The present study examines the tradeoff between the on-line construction of modifier–noun gender agreement and verb–subject person/number agreement vs. the automatization and entrenchment of agreement, through the study of bilingual speakers of Spanish and the Afro-Colombian creole language Palenquero, whose lexicon is highly cognate with Spanish, but which lacks morphological agreement. The study focuses on first language (L1) Spanish speakers who are acquiring Palenquero as a second language (L2), since when switching from the modifier- and verb-agreeing L1 to the agreement-less L2, the persistence or absence of agreement in cognate items can be taken as an indirect measure of the cost differential between producing morphosyntactic agreement and suppressing the carryover of obligatory agreement to the L2. The results of experiments, which was conducted with bilingual Spanish–Palenquero speakers in San Basilio de Palenque, Colombia, reveal the tenacity of Spanish gender agreement among L2 Palenquero speakers; heritage Palenquero speakers’ retention of gender agreement falls between traditional speakers and L2 speakers. Spanish verb agreement, on the other hand, shows relatively little carry-over to Palenquero, suggesting that the suppression of L1 agreement during L2 acquisition is not a simple all-or-nothing matter.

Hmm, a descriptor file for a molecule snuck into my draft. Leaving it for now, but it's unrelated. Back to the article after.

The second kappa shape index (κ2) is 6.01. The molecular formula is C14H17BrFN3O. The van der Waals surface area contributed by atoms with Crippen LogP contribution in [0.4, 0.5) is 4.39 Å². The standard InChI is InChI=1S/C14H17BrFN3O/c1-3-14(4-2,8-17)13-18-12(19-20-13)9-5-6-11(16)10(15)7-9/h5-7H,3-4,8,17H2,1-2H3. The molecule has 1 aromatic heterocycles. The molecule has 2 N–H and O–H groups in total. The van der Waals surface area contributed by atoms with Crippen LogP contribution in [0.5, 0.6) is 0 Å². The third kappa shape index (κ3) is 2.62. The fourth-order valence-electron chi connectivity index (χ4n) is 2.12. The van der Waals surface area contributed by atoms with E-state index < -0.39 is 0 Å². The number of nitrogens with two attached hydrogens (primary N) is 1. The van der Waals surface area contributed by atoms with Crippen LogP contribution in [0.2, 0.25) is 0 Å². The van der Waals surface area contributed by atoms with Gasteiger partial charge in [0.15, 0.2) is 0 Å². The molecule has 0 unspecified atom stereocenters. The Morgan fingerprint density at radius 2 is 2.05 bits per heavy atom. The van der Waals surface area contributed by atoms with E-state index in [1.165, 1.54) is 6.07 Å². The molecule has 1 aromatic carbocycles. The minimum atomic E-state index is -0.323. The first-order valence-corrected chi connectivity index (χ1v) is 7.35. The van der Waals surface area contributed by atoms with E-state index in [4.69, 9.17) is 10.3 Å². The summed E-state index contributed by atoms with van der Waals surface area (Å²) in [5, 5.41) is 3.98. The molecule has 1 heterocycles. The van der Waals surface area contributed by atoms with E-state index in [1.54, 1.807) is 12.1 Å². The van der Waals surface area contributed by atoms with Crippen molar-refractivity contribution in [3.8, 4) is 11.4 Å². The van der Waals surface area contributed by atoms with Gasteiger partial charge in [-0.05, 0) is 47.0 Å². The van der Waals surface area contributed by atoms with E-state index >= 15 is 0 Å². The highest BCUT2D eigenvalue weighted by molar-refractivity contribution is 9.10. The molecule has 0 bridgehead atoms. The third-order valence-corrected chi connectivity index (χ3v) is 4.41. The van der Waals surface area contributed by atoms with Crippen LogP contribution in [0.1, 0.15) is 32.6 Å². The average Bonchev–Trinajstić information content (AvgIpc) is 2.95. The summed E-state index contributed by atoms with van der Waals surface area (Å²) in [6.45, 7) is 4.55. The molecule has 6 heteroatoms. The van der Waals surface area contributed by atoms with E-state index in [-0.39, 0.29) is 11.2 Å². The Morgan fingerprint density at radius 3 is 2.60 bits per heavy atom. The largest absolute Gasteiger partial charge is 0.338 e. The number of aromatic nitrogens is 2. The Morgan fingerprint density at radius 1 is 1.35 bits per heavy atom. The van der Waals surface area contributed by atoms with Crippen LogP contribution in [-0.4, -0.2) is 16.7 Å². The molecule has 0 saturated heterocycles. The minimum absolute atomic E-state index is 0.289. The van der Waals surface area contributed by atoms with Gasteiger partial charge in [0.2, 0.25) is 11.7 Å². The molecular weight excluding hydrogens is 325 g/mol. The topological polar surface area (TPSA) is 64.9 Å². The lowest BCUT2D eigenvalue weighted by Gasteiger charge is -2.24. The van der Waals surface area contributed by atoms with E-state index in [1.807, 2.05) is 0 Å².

All Science Journal Classification (ASJC) codes
- Linguistics and Language